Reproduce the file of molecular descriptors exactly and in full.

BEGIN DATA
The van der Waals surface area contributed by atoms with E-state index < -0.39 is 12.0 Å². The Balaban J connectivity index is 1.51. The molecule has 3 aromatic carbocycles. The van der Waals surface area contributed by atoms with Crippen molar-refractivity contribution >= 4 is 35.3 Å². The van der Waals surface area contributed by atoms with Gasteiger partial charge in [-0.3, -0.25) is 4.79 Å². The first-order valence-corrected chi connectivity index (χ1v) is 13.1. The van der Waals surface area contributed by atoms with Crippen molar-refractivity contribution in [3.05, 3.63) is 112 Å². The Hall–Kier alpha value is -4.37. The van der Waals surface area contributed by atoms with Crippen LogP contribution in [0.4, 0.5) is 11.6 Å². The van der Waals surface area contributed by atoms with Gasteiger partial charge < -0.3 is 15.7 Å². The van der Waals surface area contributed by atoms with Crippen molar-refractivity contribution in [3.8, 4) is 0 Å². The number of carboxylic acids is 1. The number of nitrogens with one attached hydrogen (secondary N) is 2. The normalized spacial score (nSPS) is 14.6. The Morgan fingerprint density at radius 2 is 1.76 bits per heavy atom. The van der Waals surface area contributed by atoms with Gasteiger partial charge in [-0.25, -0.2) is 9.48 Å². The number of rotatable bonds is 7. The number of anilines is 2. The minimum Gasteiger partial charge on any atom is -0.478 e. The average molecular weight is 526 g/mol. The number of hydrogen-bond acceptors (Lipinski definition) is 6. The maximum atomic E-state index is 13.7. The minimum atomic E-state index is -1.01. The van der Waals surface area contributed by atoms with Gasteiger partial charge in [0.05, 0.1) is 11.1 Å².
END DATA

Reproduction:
The van der Waals surface area contributed by atoms with E-state index < -0.39 is 12.0 Å². The Balaban J connectivity index is 1.51. The molecule has 3 aromatic carbocycles. The van der Waals surface area contributed by atoms with Crippen molar-refractivity contribution >= 4 is 35.3 Å². The van der Waals surface area contributed by atoms with Gasteiger partial charge in [-0.3, -0.25) is 4.79 Å². The first-order valence-corrected chi connectivity index (χ1v) is 13.1. The van der Waals surface area contributed by atoms with Crippen molar-refractivity contribution in [3.05, 3.63) is 112 Å². The Hall–Kier alpha value is -4.37. The van der Waals surface area contributed by atoms with Crippen LogP contribution in [0.4, 0.5) is 11.6 Å². The van der Waals surface area contributed by atoms with Gasteiger partial charge < -0.3 is 15.7 Å². The van der Waals surface area contributed by atoms with Crippen molar-refractivity contribution in [3.8, 4) is 0 Å². The number of carboxylic acids is 1. The number of nitrogens with one attached hydrogen (secondary N) is 2. The normalized spacial score (nSPS) is 14.6. The Morgan fingerprint density at radius 2 is 1.76 bits per heavy atom. The van der Waals surface area contributed by atoms with Gasteiger partial charge in [-0.25, -0.2) is 9.48 Å². The number of rotatable bonds is 7. The number of anilines is 2. The minimum Gasteiger partial charge on any atom is -0.478 e. The average molecular weight is 526 g/mol. The number of hydrogen-bond acceptors (Lipinski definition) is 6. The maximum atomic E-state index is 13.7. The minimum atomic E-state index is -1.01. The van der Waals surface area contributed by atoms with Gasteiger partial charge in [0.05, 0.1) is 11.1 Å².